Whether or not special counsel Robert S. Mueller III will testify before Congress about his Russia election meddling report will be left to Attorney General William P. Barr, President Donald Trump said Thursday.
The president appeared to contradict himself just days after a Sunday tweet that included this statement: “Bob Mueller should not testify.” Trump wrote that day that the former FBI director testifying before Democrat-run House committees would amount to the opposition party trying to invent evidence of negative information about him.
“No redos for the Dems!” Trump wrote Sunday.
After spending more than $35,000,000 over a two year period, interviewing 500 people, using 18 Trump Hating Angry Democrats & 49 FBI Agents - all culminating in a more than 400 page Report showing NO COLLUSION - why would the Democrats in Congress now need Robert Mueller.......— Donald J. Trump (@realDonaldTrump) May 5, 2019
But by Thursday, the president had returned to his original position on the issue.
“I’m going to leave that up to our very great attorney general,” he told reporters during another impromptu White House Q&A session following a health care event. “He’ll make a decision on that.”
Trump then again incorrectly stated that Mueller’s report “fully exonerated” him. The report, however, states that the special counsel was unable to clear the president on obstruction of justice.
“There was no crime,” Trump said again. “It was a witch hunt.”
Democrats in Congress strongly disagree, as their investigations of Trump’s Russia connections and questions about obstruction of justice continue with relations between the two sides worsening.
For instance, Speaker Nancy Pelosi and House Judiciary Chairman Jerrold Nadler say the actions of Trump and Barr — including claiming executive privilege to block Congress from seeing a completely unredacted version of Mueller’s report — amount to a “constitutional crisis.”
“President Trump has taken a series of actions over his two years as president where he has genuinely pushed the boundaries, across a whole range of things: criticizing sitting federal court judges, the way he talks about the media, and now the way that he is challenging the power of Congress,” Senate Judiciary member Chris Coons said Wednesday.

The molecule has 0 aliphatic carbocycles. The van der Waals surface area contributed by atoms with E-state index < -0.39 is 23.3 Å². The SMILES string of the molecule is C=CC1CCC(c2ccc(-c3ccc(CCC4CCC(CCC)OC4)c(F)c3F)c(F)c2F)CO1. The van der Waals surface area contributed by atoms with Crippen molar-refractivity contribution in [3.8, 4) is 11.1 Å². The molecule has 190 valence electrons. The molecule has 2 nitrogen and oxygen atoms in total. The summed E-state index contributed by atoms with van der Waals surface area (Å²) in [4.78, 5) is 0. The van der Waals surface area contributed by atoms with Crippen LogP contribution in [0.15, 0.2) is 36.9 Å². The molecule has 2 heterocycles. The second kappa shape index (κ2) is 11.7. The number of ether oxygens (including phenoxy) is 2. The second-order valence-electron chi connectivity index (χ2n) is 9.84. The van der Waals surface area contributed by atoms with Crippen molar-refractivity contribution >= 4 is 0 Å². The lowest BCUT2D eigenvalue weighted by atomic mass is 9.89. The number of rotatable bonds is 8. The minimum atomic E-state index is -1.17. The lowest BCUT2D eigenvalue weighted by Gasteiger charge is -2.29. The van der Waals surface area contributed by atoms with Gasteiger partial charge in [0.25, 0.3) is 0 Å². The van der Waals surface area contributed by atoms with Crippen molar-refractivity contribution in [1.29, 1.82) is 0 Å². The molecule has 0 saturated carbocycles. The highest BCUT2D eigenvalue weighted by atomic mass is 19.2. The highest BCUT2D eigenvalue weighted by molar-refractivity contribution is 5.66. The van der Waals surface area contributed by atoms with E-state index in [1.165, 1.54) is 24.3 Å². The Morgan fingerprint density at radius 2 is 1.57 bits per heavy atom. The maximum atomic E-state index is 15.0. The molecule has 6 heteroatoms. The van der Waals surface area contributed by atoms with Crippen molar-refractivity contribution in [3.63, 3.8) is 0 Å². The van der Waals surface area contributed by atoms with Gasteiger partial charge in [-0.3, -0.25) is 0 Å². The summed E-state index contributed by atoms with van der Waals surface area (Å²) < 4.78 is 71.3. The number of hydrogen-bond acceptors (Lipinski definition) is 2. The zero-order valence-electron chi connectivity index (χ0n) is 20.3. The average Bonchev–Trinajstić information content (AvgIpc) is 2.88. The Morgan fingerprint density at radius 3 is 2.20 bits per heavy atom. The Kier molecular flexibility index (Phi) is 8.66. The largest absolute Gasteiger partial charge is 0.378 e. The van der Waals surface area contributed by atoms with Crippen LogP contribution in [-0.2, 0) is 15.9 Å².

“He’s done this previously, in terms of spending decisions, he’s done it in other ways, in terms of the reach and scope of his executive orders,” the Delaware Democrat told CNN.
A day after the GOP-controlled Senate Intelligence Committee issued a subpoena to his eldest son, Donald Trump Jr., to get additional testimony, the president said his son did nothing wrong.
“The Mueller report came out, that’s the Bible,” Trump said, contending it failed to implicate his son in any crime.
In what became one part a mini-press conference and another part political rally, the president addressed a range of topics in his signature candid fashion.
Trump expressed confidence in national security adviser John Bolton amid several foreign policy crises, while noting he often “tempers” his hawkish aide.
“John’s very good. He has strong views on things, which is OK,” the president said. “I’m the one who tempers him, which is okay. I have John Bolton and I have people who are a little more dovish than him.”
One of those crises is North Korea, which U.S. and South Korean intelligence officials say fired two missiles overnight. Trump called them “short-range missiles.”
“Nobody’s happy about it,” he said, adding that his relationship with North Korean leader Kim Jong Un “continues.” But the president poured cold water on the notion that the two countries are nearing a nuclear disarmament pact: “I don’t think they’re ready to negotiate.”
Ahead of the early evening resumption of trade talks with China in Washington, Trump sounded hopeful even as his top negotiators have said Beijing is backing away from the emerging pact.
“I think it’ll be a very strong day, frankly,” he said of the evening meeting. “It was their idea to come back.”
He said Chinese President Xi Jinping just sent him a “beautiful letter” that indicated a desire to work together.
In the session’s most Trumpian moment, the president again suggested his Justice Department should investigate a former Obama administration official.
“He should be prosecuted for that,” Trump said of former Secretary of State John Kerry, referring to conversations the longtime Massachusetts Democratic senator has had with Iranian officials since Trump took office. “He violated the Logan Act.”
He was referring to a 1799 law that makes it a criminal offense for an unauthorized person to have contact with a foreign government “in relation to any disputes or controversies with the United States,” according to the U.S. Code.
Trump often makes such public pronouncements without the DOJ launching investigations.